Ask Chuck: 4 Steps to Prepare for a Recession
I keep reading about experts predicting that a recession is coming. What do you think? Although I am getting ready, what is your advice to help me ride it out?
Dear Getting Ready,
Of course a recession is coming! They are inevitable; we just don’t know when or if we will even be here to experience it. Our nation has survived recessions in the past. Those who plan ahead typically weather them well, and even come out ahead!
Warren Buffet once famously said, “Predicting rain doesn’t count; building arks does.” I have some practical and Biblical advice that will help you.
A recession is simply a contracting of the economy or period of correction from over-expansion. Technically it means:
- The economy declines for at least six months.
- There is a drop in real gross domestic product, income, employment, manufacturing and retail sales.
A rapid increase in the unemployment rate may indicate that a recession is in progress. Other red flags may occur like the current global recession in manufacturing, impacted by the trade war. Here is an article with a much more detailed definition.
Negative Effects on Population
- Consumer purchases decline
- Stock prices fall
- Home values plunge
- Businesses go bankrupt
- People can’t afford their mortgage
Positive Effects on Population
- People try to manage money better
- National savings rate rises
- Opportunities arise for the creative and prepared
- Purchase depressed housing or make investments where prices have dropped
Since we know two things – a recession is certain to come and opportunities will exist – I will give my advice according to the 4 P’s.
The 4 P’s: Plan, Prepare, Don’t Panic, Be Patient
Anticipating a recession, we can set goals, make clear plans and escape emotionally-driven decisions made in fear. I like to say that planning is the antidote to fear. Since we have had lots of time to plan, (an unprecedented span of continuous economic growth since 2009), there should be nothing to fear when the correction occurs.
- Fully fund an emergency account. Save an amount equal to 3-6 months of salary. Since most recessions last 18 months or less, you probably do not need more than 18 months of your total income set aside in an emergency savings account. I explain this below.
- Pay down debt. If you are burdened with overwhelming credit card debt, get in touch with our partners at Christian Credit Counselors immediately. They can help you get a plan in place so you can pay off your debts up to 80% faster. Thousands of dollars in credit card debt won’t help you weather a recession well!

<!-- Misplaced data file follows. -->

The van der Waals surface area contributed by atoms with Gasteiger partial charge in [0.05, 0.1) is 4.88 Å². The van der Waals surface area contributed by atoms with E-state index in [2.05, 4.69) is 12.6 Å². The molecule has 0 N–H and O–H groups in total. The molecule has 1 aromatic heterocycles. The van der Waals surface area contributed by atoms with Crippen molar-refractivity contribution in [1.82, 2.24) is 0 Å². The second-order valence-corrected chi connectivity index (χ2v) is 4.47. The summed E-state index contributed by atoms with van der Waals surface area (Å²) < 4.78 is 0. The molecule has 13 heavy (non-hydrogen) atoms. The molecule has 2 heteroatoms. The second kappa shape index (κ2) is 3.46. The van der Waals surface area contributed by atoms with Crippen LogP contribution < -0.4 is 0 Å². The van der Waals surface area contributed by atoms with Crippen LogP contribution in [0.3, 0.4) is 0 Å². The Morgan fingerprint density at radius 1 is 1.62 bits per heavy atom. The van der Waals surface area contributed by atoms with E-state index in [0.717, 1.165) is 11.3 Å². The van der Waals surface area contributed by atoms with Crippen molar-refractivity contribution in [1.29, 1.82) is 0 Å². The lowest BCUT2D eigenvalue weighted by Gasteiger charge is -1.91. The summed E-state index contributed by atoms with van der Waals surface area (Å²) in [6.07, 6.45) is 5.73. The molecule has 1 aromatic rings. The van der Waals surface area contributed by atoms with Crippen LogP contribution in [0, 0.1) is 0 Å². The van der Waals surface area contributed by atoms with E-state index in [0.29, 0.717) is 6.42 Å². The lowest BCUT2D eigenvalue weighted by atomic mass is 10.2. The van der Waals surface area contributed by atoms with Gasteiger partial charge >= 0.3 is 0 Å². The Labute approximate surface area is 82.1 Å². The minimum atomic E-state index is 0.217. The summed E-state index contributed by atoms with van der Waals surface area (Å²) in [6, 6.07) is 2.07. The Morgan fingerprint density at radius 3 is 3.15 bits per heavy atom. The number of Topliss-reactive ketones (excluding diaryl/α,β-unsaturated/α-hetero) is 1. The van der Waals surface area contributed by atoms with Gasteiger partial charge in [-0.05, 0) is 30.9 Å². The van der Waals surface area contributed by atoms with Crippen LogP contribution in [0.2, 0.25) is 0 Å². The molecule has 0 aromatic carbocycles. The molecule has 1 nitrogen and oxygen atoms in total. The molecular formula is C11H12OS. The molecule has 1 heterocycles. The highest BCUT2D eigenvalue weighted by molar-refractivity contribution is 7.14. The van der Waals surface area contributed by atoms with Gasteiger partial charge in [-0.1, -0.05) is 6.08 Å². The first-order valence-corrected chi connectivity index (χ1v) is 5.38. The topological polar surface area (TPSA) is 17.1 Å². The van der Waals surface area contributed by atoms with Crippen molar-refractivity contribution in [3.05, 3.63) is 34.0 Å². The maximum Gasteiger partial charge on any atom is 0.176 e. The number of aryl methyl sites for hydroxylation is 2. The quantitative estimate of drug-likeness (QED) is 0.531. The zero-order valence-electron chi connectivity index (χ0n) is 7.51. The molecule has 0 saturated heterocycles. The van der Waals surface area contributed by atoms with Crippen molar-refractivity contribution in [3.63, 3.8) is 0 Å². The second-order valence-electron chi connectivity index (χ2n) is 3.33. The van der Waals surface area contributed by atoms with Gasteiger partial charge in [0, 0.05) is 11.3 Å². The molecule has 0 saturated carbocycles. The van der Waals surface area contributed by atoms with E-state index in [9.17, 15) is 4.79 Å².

- Diversify investments. Consider your risk tolerance in the stock market.
- Become valuable to your employer. Read, attend seminars and take classes to update your skills. Work as unto the Lord.
- Create an additional income stream by selling possessions, taking on extra work, consulting, renting out your basement, etc.
- Have money available for new investment opportunities.
In Genesis 41, God reveals the meaning of Pharaoh’s dreams to Joseph with a plan on how to prepare for the future. They would have seven years of plenty followed by seven years of famine. They were to gather and store grain for Pharaoh as a reserve against the years of famine. Pharaoh saved 140% of the grain to prepare for the economic collapse. This goal was reached by saving 20% each year for 7 years.
If you have not been gathering and building your financial reserve, it’s time to begin.
Preparation will reduce fear and stress. Let the facts overrule emotions. God is sovereign and completely in control regardless of the economy. So, trust Him, stay or get active in a local Bible-believing church, and serve the body of Christ.
The name of the LORD is a strong tower; the righteous man runs into it and is safe. A rich man’s wealth is his strong city, and like a high wall in his imagination. (Proverbs 18:10-11 ESV)
Whoever trusts in his riches will fall, but the righteous will flourish like a green leaf. (Proverbs 11:28 ESV)
Recovery from recessions can take months and sometimes years. Try not to dwell in self-pity. Rather, choose to be grateful. Support your church and give to the less fortunate. Stay in the Word and look for opportunities to share the gospel during potentially difficult times.
Rejoice in hope, be patient in tribulation, be constant in prayer. Contribute to the needs of the saints and seek to show hospitality. (Romans 12:12-13 ESV)
Also, be patient to look for investment opportunities. As prices fall, this may be a great time to purchase more stocks, buy distressed real estate or invest in a business whose competitors are struggling during the recession. This is when wise stewards often make their biggest financial long term gains.
My friend, Rusty Leonard, of Stewardship Partners, was trained under the legendary investor, Sir John Templeton. He was taught that the best time to buy a public stock is at the point of peak pessimism and the best time to sell is at the point of peak optimism. How true it is; but we typically due the opposite as we get tossed about by our emotions.
Since no one knows exactly when either of these peaks occur, be sure to seek Godly wisdom before buying or selling anything of value.
Faith Into Action
Recessions are a time to exercise what we believe. Read the Word, pray for wisdom and discernment, listen to the Lord and trusted individuals, and take action.
We should all practice Biblical financial principles whether we experience a recession or not. When we plan, are prepared, avoid panicking and operate with patience, we can minister to those who are frightened and take advantage of new investment opportunities.
Originally published on the Christian Post, November 1, 2019